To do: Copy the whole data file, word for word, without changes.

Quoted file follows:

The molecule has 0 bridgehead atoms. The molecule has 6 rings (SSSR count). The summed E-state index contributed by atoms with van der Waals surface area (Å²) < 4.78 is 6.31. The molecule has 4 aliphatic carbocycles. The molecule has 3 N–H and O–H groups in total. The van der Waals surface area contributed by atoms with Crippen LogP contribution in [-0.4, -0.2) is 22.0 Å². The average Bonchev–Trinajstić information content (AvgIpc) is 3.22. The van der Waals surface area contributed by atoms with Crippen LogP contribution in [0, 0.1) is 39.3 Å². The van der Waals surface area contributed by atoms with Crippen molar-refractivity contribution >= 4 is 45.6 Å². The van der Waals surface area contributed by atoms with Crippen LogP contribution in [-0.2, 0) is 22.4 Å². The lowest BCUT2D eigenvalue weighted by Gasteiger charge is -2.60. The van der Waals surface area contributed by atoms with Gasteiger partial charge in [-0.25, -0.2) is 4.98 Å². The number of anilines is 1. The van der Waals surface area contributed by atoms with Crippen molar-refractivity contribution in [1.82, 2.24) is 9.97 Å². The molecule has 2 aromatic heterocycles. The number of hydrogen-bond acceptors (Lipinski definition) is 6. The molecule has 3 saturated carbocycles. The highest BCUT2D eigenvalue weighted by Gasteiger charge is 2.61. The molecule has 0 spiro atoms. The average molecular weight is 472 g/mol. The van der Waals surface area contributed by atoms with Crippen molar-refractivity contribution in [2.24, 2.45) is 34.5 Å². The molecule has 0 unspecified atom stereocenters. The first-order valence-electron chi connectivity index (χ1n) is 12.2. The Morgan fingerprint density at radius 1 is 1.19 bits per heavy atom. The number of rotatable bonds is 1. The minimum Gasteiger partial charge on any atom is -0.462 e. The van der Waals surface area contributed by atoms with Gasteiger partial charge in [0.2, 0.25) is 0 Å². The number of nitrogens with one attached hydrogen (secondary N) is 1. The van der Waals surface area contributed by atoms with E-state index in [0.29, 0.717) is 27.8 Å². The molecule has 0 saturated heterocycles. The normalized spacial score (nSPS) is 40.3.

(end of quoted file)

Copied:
The molecule has 0 bridgehead atoms. The molecule has 6 rings (SSSR count). The summed E-state index contributed by atoms with van der Waals surface area (Å²) < 4.78 is 6.31. The molecule has 4 aliphatic carbocycles. The molecule has 3 N–H and O–H groups in total. The van der Waals surface area contributed by atoms with Crippen LogP contribution in [-0.4, -0.2) is 22.0 Å². The average Bonchev–Trinajstić information content (AvgIpc) is 3.22. The van der Waals surface area contributed by atoms with Crippen LogP contribution in [0, 0.1) is 39.3 Å². The van der Waals surface area contributed by atoms with Crippen molar-refractivity contribution >= 4 is 45.6 Å². The van der Waals surface area contributed by atoms with Crippen LogP contribution in [-0.2, 0) is 22.4 Å². The lowest BCUT2D eigenvalue weighted by Gasteiger charge is -2.60. The van der Waals surface area contributed by atoms with Gasteiger partial charge in [-0.25, -0.2) is 4.98 Å². The number of anilines is 1. The van der Waals surface area contributed by atoms with Crippen molar-refractivity contribution in [1.82, 2.24) is 9.97 Å². The molecule has 2 aromatic heterocycles. The number of hydrogen-bond acceptors (Lipinski definition) is 6. The molecule has 3 saturated carbocycles. The highest BCUT2D eigenvalue weighted by Gasteiger charge is 2.61. The molecule has 0 spiro atoms. The average molecular weight is 472 g/mol. The van der Waals surface area contributed by atoms with Crippen molar-refractivity contribution in [2.24, 2.45) is 34.5 Å². The molecule has 0 unspecified atom stereocenters. The first-order valence-electron chi connectivity index (χ1n) is 12.2. The Morgan fingerprint density at radius 1 is 1.19 bits per heavy atom. The number of rotatable bonds is 1. The minimum Gasteiger partial charge on any atom is -0.462 e. The van der Waals surface area contributed by atoms with Gasteiger partial charge in [0.2, 0.25) is 0 Å². The number of nitrogens with one attached hydrogen (secondary N) is 1. The van der Waals surface area contributed by atoms with E-state index in [0.29, 0.717) is 27.8 Å². The molecule has 0 saturated heterocycles. The normalized spacial score (nSPS) is 40.3.